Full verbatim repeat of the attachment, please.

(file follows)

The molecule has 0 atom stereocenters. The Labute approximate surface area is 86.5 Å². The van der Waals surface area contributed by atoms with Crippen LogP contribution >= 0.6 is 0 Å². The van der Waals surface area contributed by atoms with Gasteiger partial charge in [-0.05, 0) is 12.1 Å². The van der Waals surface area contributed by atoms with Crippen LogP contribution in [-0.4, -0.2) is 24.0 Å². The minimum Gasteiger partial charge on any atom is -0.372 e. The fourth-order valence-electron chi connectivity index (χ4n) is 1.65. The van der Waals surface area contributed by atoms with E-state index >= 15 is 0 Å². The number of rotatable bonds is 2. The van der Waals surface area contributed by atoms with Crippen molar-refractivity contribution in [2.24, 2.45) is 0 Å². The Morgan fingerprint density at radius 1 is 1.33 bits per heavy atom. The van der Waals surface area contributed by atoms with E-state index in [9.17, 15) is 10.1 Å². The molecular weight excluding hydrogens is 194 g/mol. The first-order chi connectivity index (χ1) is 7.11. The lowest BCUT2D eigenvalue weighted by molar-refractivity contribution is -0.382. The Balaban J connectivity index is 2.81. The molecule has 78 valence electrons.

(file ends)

The molecule has 0 atom stereocenters. The Labute approximate surface area is 86.5 Å². The van der Waals surface area contributed by atoms with Crippen LogP contribution >= 0.6 is 0 Å². The van der Waals surface area contributed by atoms with Gasteiger partial charge in [-0.05, 0) is 12.1 Å². The van der Waals surface area contributed by atoms with Crippen LogP contribution in [-0.4, -0.2) is 24.0 Å². The minimum Gasteiger partial charge on any atom is -0.372 e. The fourth-order valence-electron chi connectivity index (χ4n) is 1.65. The van der Waals surface area contributed by atoms with E-state index >= 15 is 0 Å². The number of rotatable bonds is 2. The van der Waals surface area contributed by atoms with Crippen molar-refractivity contribution in [2.24, 2.45) is 0 Å². The Morgan fingerprint density at radius 1 is 1.33 bits per heavy atom. The van der Waals surface area contributed by atoms with E-state index in [9.17, 15) is 10.1 Å². The molecular weight excluding hydrogens is 194 g/mol. The first-order chi connectivity index (χ1) is 7.11. The lowest BCUT2D eigenvalue weighted by molar-refractivity contribution is -0.382. The Balaban J connectivity index is 2.81. The molecule has 78 valence electrons.